Shallow DOF and bokeh go hand-in-hand as two rather important concepts in photography, and it is something that is worth keeping in mind when you are working with limited depth of field: The type and quality of the lens you are working with has impact on how the out-of-focus parts of your image look. In Andrew’s photo above, the out-of-focus elements of the image are works of impressionistic art in themselves (See the crop to the left, for example).
Because of the beautiful out-of-focus qualities, this image works well. If you experiment with the same, but discover that your out-of-focus backgrounds don’t look as expected, try it with one of your other lenses. If you have any cheap lenses, try with them as well – I have a couple of no-brand, cheap-as-chips lenses that are nigh-on useless for any quality photography, but I keep them around beccause they have tremendous qualities for shallow depth of field photography.
The only real way to find out which lenses work and which ones don’t is to experiment, so have a go!
Andrew’s second photograph is this one, of an old motorbike:
… Which I’m not going to say a lot about, other than the fact that it is – yet again – an excellent example of careful use of depth of field.
The photo was taken with a Canon Digital Rebel XT and a moody old 24-105 EF lens at 50mm, 1/250 sec, f/4.0 at ISO 400, and I really enjoy what the increased grain at ISO 400 brings to the photograph. With these kind of lighting conditions, you could easily have shot it at 1/125 ISO 200, or 1/60 ISO 100, but the trade-off of faster shutter time and increased grain works very well, perhaps especially because it’s such a gritty topic of photography.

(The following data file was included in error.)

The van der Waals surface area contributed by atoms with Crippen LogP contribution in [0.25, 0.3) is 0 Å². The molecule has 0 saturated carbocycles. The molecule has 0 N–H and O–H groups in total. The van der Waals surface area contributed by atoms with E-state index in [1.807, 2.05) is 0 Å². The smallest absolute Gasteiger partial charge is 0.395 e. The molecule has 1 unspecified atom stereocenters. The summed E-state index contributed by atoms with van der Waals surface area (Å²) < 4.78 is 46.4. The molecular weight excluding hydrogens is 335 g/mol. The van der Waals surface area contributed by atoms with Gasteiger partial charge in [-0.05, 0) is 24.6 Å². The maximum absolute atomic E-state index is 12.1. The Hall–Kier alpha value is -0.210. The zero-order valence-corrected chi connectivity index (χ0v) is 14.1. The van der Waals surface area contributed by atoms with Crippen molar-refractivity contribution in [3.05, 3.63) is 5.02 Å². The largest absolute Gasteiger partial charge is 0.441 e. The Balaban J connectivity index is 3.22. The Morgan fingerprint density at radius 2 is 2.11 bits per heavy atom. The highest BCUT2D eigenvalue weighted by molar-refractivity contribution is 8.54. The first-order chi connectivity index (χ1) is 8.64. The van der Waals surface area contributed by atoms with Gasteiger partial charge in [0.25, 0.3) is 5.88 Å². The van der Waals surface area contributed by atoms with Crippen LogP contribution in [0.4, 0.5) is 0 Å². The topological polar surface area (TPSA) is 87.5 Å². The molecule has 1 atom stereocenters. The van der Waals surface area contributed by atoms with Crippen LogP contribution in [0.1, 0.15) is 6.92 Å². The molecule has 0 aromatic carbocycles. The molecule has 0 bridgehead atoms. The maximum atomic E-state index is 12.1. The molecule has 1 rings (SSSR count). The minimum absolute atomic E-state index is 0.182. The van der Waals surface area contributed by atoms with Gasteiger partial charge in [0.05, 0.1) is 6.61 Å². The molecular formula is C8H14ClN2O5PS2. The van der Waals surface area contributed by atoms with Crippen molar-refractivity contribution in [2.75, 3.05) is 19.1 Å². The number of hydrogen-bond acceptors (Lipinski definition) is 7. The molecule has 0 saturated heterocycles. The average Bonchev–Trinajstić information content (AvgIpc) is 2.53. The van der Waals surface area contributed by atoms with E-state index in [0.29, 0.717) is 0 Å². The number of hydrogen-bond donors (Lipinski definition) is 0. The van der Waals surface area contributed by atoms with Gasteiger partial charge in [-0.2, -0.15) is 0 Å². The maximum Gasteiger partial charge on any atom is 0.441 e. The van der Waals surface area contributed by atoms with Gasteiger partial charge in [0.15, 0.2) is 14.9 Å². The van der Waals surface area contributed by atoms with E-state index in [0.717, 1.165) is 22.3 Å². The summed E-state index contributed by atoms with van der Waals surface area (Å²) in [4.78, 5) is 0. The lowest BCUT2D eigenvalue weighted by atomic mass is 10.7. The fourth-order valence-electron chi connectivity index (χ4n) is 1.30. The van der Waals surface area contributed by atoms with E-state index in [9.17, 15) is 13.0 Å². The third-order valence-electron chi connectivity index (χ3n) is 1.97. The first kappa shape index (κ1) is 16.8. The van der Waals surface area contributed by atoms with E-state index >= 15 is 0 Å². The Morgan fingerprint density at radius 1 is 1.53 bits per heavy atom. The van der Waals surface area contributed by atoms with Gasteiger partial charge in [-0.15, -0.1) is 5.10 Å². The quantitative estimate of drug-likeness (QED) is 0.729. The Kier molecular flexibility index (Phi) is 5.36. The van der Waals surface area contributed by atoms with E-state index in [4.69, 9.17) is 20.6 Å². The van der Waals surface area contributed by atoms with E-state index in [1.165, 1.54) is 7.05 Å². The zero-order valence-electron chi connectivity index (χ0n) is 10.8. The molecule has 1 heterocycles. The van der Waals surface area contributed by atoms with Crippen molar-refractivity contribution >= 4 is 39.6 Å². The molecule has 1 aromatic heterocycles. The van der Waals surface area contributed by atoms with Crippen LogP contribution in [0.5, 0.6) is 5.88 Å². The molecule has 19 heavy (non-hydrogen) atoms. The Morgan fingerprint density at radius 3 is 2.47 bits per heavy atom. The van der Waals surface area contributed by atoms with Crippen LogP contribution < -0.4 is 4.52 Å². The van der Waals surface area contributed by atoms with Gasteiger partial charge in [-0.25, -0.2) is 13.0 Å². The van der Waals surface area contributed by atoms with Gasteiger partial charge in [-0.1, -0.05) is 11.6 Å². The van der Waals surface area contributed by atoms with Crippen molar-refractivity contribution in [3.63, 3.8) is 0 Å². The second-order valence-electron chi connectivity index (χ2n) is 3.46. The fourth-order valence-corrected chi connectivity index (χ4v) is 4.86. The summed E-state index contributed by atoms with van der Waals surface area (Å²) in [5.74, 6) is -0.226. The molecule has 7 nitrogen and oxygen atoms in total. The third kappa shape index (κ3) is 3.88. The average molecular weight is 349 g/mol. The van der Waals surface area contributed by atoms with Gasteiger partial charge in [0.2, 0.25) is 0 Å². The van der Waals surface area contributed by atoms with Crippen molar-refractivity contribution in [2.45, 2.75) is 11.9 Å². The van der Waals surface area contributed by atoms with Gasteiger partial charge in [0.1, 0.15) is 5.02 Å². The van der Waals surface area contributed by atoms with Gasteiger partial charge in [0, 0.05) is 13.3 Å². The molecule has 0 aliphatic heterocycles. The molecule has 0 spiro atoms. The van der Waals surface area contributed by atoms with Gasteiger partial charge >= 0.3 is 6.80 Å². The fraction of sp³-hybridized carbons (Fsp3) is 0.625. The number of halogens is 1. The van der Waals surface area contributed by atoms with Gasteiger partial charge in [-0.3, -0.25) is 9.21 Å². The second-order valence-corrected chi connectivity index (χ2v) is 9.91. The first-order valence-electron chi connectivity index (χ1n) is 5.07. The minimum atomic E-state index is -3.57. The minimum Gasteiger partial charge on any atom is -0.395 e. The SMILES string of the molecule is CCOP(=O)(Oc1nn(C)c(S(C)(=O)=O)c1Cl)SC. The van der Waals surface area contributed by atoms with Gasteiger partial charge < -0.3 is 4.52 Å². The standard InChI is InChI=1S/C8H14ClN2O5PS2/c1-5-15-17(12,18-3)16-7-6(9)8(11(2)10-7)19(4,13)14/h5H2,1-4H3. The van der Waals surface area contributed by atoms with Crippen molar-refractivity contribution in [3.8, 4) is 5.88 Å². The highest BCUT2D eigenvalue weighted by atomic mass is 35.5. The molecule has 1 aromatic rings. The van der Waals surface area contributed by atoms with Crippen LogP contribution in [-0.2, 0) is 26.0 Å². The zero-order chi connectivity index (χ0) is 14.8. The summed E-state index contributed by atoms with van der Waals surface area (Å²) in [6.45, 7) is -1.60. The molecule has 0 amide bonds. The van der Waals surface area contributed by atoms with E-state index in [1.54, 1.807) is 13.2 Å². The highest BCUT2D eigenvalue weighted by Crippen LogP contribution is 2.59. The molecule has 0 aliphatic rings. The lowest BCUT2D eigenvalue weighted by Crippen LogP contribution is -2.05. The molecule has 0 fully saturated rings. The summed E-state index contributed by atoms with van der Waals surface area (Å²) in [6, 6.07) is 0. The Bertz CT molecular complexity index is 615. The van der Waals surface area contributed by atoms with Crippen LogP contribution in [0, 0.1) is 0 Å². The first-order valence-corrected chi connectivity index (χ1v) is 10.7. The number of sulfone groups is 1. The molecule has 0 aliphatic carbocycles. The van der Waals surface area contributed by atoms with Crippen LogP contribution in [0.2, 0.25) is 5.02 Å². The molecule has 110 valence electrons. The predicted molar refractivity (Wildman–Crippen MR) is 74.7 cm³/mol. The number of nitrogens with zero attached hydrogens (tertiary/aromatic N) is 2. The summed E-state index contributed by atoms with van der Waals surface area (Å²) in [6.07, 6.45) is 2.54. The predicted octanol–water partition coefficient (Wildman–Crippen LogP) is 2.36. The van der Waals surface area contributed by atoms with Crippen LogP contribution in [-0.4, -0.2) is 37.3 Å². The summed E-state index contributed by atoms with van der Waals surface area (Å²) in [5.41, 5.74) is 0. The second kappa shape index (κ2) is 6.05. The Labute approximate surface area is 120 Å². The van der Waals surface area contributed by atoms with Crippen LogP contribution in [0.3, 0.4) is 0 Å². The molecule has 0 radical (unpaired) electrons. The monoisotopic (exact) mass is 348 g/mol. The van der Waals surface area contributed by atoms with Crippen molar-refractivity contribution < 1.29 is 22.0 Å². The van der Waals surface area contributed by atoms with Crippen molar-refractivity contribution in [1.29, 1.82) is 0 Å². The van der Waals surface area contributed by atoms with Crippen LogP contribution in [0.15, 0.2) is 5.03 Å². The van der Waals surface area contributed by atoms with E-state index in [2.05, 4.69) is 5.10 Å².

As a personal preference type thing (i.e lots of people would disagree with me), I think the photograph is too bottom-heavy. The sticker on the fork of the bike is disturbing, and while the dirty, oily rag over the bike, combined with the indicator and the reflector of similar, yet different shades of orange really lift the photo, I think there’s too much going on, and too little of a focal point. I like how you’ve used the rule of thirds in the composition of this photo, and it is fine just the way it is.